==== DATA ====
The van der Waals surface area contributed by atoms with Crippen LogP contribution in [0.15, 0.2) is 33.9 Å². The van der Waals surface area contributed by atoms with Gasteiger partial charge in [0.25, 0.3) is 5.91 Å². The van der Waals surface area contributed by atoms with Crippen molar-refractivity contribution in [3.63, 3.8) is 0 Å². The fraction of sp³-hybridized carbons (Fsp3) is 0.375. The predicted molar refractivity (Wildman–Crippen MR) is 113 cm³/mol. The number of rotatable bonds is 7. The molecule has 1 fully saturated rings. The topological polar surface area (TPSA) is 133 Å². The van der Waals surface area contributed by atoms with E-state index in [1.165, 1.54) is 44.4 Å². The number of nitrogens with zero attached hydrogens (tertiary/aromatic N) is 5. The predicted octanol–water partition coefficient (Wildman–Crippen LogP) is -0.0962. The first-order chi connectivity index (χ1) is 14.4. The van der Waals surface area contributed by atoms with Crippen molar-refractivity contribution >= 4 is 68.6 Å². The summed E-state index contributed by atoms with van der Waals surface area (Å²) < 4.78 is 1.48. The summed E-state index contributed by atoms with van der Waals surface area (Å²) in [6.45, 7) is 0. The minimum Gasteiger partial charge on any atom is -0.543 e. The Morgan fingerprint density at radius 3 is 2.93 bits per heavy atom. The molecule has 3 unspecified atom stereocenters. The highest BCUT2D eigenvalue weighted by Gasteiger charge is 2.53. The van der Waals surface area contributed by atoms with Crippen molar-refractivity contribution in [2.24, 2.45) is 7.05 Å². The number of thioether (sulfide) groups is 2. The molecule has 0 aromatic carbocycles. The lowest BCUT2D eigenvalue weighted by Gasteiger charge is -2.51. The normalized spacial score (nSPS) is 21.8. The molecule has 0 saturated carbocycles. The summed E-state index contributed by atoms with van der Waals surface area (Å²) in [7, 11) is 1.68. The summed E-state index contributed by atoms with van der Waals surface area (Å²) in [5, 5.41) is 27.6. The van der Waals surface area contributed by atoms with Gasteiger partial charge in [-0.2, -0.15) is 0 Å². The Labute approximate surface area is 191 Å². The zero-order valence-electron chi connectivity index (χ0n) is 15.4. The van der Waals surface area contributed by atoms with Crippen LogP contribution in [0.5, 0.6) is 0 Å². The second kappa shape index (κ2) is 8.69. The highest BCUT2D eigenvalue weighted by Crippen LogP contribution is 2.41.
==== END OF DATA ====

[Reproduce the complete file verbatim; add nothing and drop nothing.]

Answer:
The van der Waals surface area contributed by atoms with Crippen LogP contribution in [0.15, 0.2) is 33.9 Å². The van der Waals surface area contributed by atoms with Gasteiger partial charge in [0.25, 0.3) is 5.91 Å². The van der Waals surface area contributed by atoms with Crippen molar-refractivity contribution in [3.63, 3.8) is 0 Å². The fraction of sp³-hybridized carbons (Fsp3) is 0.375. The predicted molar refractivity (Wildman–Crippen MR) is 113 cm³/mol. The number of rotatable bonds is 7. The molecule has 1 fully saturated rings. The topological polar surface area (TPSA) is 133 Å². The van der Waals surface area contributed by atoms with E-state index in [1.165, 1.54) is 44.4 Å². The number of nitrogens with zero attached hydrogens (tertiary/aromatic N) is 5. The predicted octanol–water partition coefficient (Wildman–Crippen LogP) is -0.0962. The first-order chi connectivity index (χ1) is 14.4. The van der Waals surface area contributed by atoms with Crippen molar-refractivity contribution >= 4 is 68.6 Å². The summed E-state index contributed by atoms with van der Waals surface area (Å²) < 4.78 is 1.48. The summed E-state index contributed by atoms with van der Waals surface area (Å²) in [6.45, 7) is 0. The minimum Gasteiger partial charge on any atom is -0.543 e. The Morgan fingerprint density at radius 3 is 2.93 bits per heavy atom. The molecule has 3 unspecified atom stereocenters. The highest BCUT2D eigenvalue weighted by Gasteiger charge is 2.53. The van der Waals surface area contributed by atoms with Crippen molar-refractivity contribution in [2.24, 2.45) is 7.05 Å². The number of thioether (sulfide) groups is 2. The molecule has 0 aromatic carbocycles. The lowest BCUT2D eigenvalue weighted by Gasteiger charge is -2.51. The normalized spacial score (nSPS) is 21.8. The molecule has 0 saturated carbocycles. The summed E-state index contributed by atoms with van der Waals surface area (Å²) in [7, 11) is 1.68. The summed E-state index contributed by atoms with van der Waals surface area (Å²) in [5, 5.41) is 27.6. The van der Waals surface area contributed by atoms with Gasteiger partial charge in [-0.2, -0.15) is 0 Å². The Labute approximate surface area is 191 Å². The zero-order valence-electron chi connectivity index (χ0n) is 15.4. The van der Waals surface area contributed by atoms with Crippen LogP contribution in [0.5, 0.6) is 0 Å². The second kappa shape index (κ2) is 8.69. The highest BCUT2D eigenvalue weighted by Crippen LogP contribution is 2.41.